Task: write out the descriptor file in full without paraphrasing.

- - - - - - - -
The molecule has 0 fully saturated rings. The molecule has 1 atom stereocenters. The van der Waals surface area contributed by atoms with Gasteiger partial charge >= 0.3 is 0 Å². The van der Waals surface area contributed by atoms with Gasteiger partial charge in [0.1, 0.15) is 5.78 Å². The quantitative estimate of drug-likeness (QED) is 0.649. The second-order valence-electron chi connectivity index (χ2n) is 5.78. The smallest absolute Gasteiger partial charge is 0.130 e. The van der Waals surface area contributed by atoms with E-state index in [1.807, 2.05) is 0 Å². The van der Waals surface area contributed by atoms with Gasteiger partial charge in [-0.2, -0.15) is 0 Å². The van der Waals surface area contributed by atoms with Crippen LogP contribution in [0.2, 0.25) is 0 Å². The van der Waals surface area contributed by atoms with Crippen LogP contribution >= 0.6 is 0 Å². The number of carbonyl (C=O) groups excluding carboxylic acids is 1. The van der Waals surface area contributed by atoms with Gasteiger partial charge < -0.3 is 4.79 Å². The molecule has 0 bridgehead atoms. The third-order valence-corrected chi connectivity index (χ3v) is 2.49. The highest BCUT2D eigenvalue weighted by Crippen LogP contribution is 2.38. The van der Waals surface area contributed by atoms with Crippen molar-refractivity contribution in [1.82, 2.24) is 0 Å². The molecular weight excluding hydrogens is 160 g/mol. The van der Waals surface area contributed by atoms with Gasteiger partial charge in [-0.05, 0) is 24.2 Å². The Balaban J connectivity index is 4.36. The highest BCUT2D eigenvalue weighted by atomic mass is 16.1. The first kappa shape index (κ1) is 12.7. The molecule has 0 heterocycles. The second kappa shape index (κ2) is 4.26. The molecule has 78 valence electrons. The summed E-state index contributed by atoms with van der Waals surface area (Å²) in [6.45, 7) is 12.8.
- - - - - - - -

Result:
The molecule has 0 fully saturated rings. The molecule has 1 atom stereocenters. The van der Waals surface area contributed by atoms with Gasteiger partial charge >= 0.3 is 0 Å². The van der Waals surface area contributed by atoms with Gasteiger partial charge in [0.1, 0.15) is 5.78 Å². The quantitative estimate of drug-likeness (QED) is 0.649. The second-order valence-electron chi connectivity index (χ2n) is 5.78. The smallest absolute Gasteiger partial charge is 0.130 e. The van der Waals surface area contributed by atoms with E-state index in [1.807, 2.05) is 0 Å². The van der Waals surface area contributed by atoms with Gasteiger partial charge in [-0.2, -0.15) is 0 Å². The van der Waals surface area contributed by atoms with Crippen LogP contribution in [0.2, 0.25) is 0 Å². The van der Waals surface area contributed by atoms with Crippen LogP contribution >= 0.6 is 0 Å². The number of carbonyl (C=O) groups excluding carboxylic acids is 1. The van der Waals surface area contributed by atoms with Gasteiger partial charge < -0.3 is 4.79 Å². The molecule has 0 bridgehead atoms. The third-order valence-corrected chi connectivity index (χ3v) is 2.49. The highest BCUT2D eigenvalue weighted by Crippen LogP contribution is 2.38. The van der Waals surface area contributed by atoms with Crippen molar-refractivity contribution in [1.82, 2.24) is 0 Å². The molecular weight excluding hydrogens is 160 g/mol. The van der Waals surface area contributed by atoms with Gasteiger partial charge in [-0.05, 0) is 24.2 Å². The Balaban J connectivity index is 4.36. The highest BCUT2D eigenvalue weighted by atomic mass is 16.1. The first kappa shape index (κ1) is 12.7. The molecule has 0 heterocycles. The second kappa shape index (κ2) is 4.26. The molecule has 78 valence electrons. The summed E-state index contributed by atoms with van der Waals surface area (Å²) in [6.45, 7) is 12.8.